Wednesday, October 7, 2015

USA Race to Rio: Olympics update #1

Next August, 128 men and women from around the world will gather in Rio de Janeiro, Brazil, to participate in the singles tennis portion of the quadrennial Summer Olympic Games. Given the state of American pro tennis, It's quite likely, assuming decent health, that like in 2012 the USA will field a full team of 4 players for both the men's and women's tournaments.

The question now becomes: who will those players be?

To qualify for one of the direct entry spots in the Olympics, a player must be among the top 56 in the WTA or ATP rankings as of June 6, 2016 (immediately following Roland Garros) who also is one of the top 4 players in his or her own country. Given the number of Spanish men, Czech women, etc. in the top 56, this means the effective rankings cut-offs are around #70. (There are additional requirements about making oneself available for Fed Cup and Davis Cup, but as far as I know, this does not affect any of the Americans.) So like in 2012, it's almost certain that several American women in the Top 70 will not make the cut, and very possible that one or two Top 70 American men will also miss out.

Looking back to 2012

Before seeing how today's players are doing in their races, let's look back 3 years.  In 2012, the race for who would represent the USA came down to the final tournament.  Serena Williams and Christina McHale had already wrapped up their spots by the time Roland Garros rolled around, leaving the final two spots up for grabs between Venus Williams (1175 points), Vania King (987), Varvara Lepchenko (929), and Sloane Stephens (837). All four players won their first round matches, but then Venus and King fell in the 2nd round, while Lepchenko and Stephens advanced. That put the race at Venus (1275), Lepchenko (1089), and Stephens (997). (King was eliminated with 1087 points, just 2 less than Lepchenko.)

When both Lepchenko and Stephens won their 3rd round matches, that put them at 1209 and 1117, respectively (and ensured both were inside the Top 60 and thus well within the direct entry cut-off). If either player had won her 4th round match, she would have leapfrogged Venus with an additional 220 points. However, on Day 8, Stephens fell in a 7-5 6-4 match to Samantha Stosur, and was eliminated from Olympic contention. Lepchenko was in - a huge moment for the women who had chosen to make the USA her home.

For the men, it was a little less dramatic, with all the contenders for the 4th spot (after John Isner,  Mardy Fish, and Andy Roddick) all losing in the Roland Garros first round. That meant Donald Young was in, and when Fish couldn't compete, Ryan Harrison (then #52) was able to take his spot.

The 2016 race looks to be pretty interesting for both sides. We're about a third of the way through the race, which started right after Roland Garros 2015, and as of today (Wednesday, October 7), there are only 16 points separating the #4 and #5 women (Sloane Stephens and CoCo Vandeweghe). Serena Williams is, of course, a shoo-in, and Venus Williams is looking very solid as well. Madison Keys is in 3rd place, but she's less then 100 points ahead of Vandeweghe for also-ran status.

As for the men, Isner has more than twice as many points as surprise 2nd place Denis Kudla. Steve Johnson is currently 3rd with 481 points, while 4th place Jack Sock's win in the 2nd round of Tokyo Beijing earlier today gave him a 55 point lead over 5th place Sam Querrey (it was just 10 points prior to today).  There's still a lot of tennis to be played, obviously, and technically anyone who enters Roland Garros 2016 - even qualies - will have a theoretical chance to make the team with, say, a dream run to the semis.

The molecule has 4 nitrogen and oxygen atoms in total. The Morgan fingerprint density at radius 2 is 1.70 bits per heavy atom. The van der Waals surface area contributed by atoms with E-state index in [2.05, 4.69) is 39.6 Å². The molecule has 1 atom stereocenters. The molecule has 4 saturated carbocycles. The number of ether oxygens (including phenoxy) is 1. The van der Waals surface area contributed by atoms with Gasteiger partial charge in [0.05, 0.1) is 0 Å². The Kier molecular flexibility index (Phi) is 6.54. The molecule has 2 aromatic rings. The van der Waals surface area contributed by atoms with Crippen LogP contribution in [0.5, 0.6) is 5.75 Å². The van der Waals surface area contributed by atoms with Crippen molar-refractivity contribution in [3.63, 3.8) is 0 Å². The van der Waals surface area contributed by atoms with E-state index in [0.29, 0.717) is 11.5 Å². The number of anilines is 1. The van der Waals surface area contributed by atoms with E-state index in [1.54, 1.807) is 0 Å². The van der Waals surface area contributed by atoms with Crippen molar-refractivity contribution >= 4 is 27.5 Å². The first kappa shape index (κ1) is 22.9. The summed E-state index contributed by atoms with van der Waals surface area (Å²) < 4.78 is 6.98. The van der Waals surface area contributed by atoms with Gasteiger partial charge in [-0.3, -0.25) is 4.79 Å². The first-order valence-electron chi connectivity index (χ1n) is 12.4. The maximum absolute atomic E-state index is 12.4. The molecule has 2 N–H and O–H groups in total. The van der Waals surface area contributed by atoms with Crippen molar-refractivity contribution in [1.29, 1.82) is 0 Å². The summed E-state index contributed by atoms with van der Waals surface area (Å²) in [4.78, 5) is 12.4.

See the charts below for the races as they stand.  The full list of the WTA Race to Rio, for all countries, is available at Tennis Forum (as you can see, the 4th-ranked American should have no trouble making the 56 cut); I don't know of a similar tracking effort for the ATP. Edited to add: Based on current rankings, the #56 WTA player has 985 points, while the #65 player has 889 points. So Keys is assured of making the cut-off, and Stephens and Vandeweghe are all but assured. The #56 ATP player has 822 points, so only Isner has already made the cut-off; the #65 player has 745 points, so things look very good for at least 4 Americans to reach that threshold.

These points are updated as of 12:15 p.m. CDT on October 7, 2015. Players who are still active in their tournaments as of that time have their points in red. See the full database of Americans in the Top 200 and where they stand in their respective races.

UPDATE: I have updated the rankings to include all points received last week in Beijing, Tokyo, and various challengers.

Race to Rio - USA Women as of October 11, 2015
Player
Race to Rio points
10/11/2015
S. Williams
4060
V. Williams
1642
Keys
966
Stephens
896
Vandeweghe
880
Mattek-Sands
657
Lepchenko
644
McHale
478
Brengle
388
Falconi
388
Tatishvili
373
Davis
340
Riske
328
Gibbs
276
Rogers
249
Pegula
233

Race to Rio - USA Men as of October 11, 2015
Player
Race to Rio points
10/11/2015
Isner
1190
Kudla
558
Johnson
481
Sock
460
Querrey
405
Young
345
Ram
331
Krajicek
269
Fratangelo
254
Donaldson
207
Novikov
190
Smyczek
167
Harrison
161


Thanks to @theAdamsJr for suggesting this post!

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